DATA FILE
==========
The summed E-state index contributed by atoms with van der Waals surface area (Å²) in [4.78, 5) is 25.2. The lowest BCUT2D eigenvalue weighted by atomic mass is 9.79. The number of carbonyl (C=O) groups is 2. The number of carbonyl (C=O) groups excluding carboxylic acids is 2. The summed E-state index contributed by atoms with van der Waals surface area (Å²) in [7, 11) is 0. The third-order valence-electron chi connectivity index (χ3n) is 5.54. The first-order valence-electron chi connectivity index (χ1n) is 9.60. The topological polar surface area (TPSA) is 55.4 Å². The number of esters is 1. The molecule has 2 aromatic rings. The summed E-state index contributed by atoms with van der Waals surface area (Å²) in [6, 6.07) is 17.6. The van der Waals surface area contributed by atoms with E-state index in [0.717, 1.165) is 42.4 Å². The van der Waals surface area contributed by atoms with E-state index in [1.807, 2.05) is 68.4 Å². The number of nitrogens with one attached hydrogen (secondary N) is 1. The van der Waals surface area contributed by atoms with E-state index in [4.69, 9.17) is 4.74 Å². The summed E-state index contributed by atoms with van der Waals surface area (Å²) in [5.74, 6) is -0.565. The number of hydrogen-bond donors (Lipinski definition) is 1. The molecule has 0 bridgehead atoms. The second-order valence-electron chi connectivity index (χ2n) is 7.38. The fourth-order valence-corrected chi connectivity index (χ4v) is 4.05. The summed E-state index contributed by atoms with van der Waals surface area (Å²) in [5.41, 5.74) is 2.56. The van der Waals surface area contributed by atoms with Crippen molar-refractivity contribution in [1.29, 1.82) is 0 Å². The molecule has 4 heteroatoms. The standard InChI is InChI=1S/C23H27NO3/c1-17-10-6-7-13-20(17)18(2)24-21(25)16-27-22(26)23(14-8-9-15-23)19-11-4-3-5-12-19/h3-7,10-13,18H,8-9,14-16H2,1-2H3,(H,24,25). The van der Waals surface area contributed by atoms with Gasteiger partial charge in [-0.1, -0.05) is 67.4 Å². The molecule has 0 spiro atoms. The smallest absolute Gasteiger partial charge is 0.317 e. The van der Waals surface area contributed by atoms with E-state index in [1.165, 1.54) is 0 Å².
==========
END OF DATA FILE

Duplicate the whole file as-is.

The summed E-state index contributed by atoms with van der Waals surface area (Å²) in [4.78, 5) is 25.2. The lowest BCUT2D eigenvalue weighted by atomic mass is 9.79. The number of carbonyl (C=O) groups is 2. The number of carbonyl (C=O) groups excluding carboxylic acids is 2. The summed E-state index contributed by atoms with van der Waals surface area (Å²) in [7, 11) is 0. The third-order valence-electron chi connectivity index (χ3n) is 5.54. The first-order valence-electron chi connectivity index (χ1n) is 9.60. The topological polar surface area (TPSA) is 55.4 Å². The number of esters is 1. The molecule has 2 aromatic rings. The summed E-state index contributed by atoms with van der Waals surface area (Å²) in [6, 6.07) is 17.6. The van der Waals surface area contributed by atoms with E-state index in [0.717, 1.165) is 42.4 Å². The van der Waals surface area contributed by atoms with E-state index in [1.807, 2.05) is 68.4 Å². The number of nitrogens with one attached hydrogen (secondary N) is 1. The van der Waals surface area contributed by atoms with E-state index in [4.69, 9.17) is 4.74 Å². The summed E-state index contributed by atoms with van der Waals surface area (Å²) in [5.74, 6) is -0.565. The number of hydrogen-bond donors (Lipinski definition) is 1. The molecule has 0 bridgehead atoms. The second-order valence-electron chi connectivity index (χ2n) is 7.38. The fourth-order valence-corrected chi connectivity index (χ4v) is 4.05. The summed E-state index contributed by atoms with van der Waals surface area (Å²) in [5.41, 5.74) is 2.56. The van der Waals surface area contributed by atoms with Crippen molar-refractivity contribution in [1.29, 1.82) is 0 Å². The molecule has 4 heteroatoms. The standard InChI is InChI=1S/C23H27NO3/c1-17-10-6-7-13-20(17)18(2)24-21(25)16-27-22(26)23(14-8-9-15-23)19-11-4-3-5-12-19/h3-7,10-13,18H,8-9,14-16H2,1-2H3,(H,24,25). The van der Waals surface area contributed by atoms with Gasteiger partial charge in [-0.1, -0.05) is 67.4 Å². The molecule has 0 spiro atoms. The smallest absolute Gasteiger partial charge is 0.317 e. The van der Waals surface area contributed by atoms with E-state index in [1.165, 1.54) is 0 Å².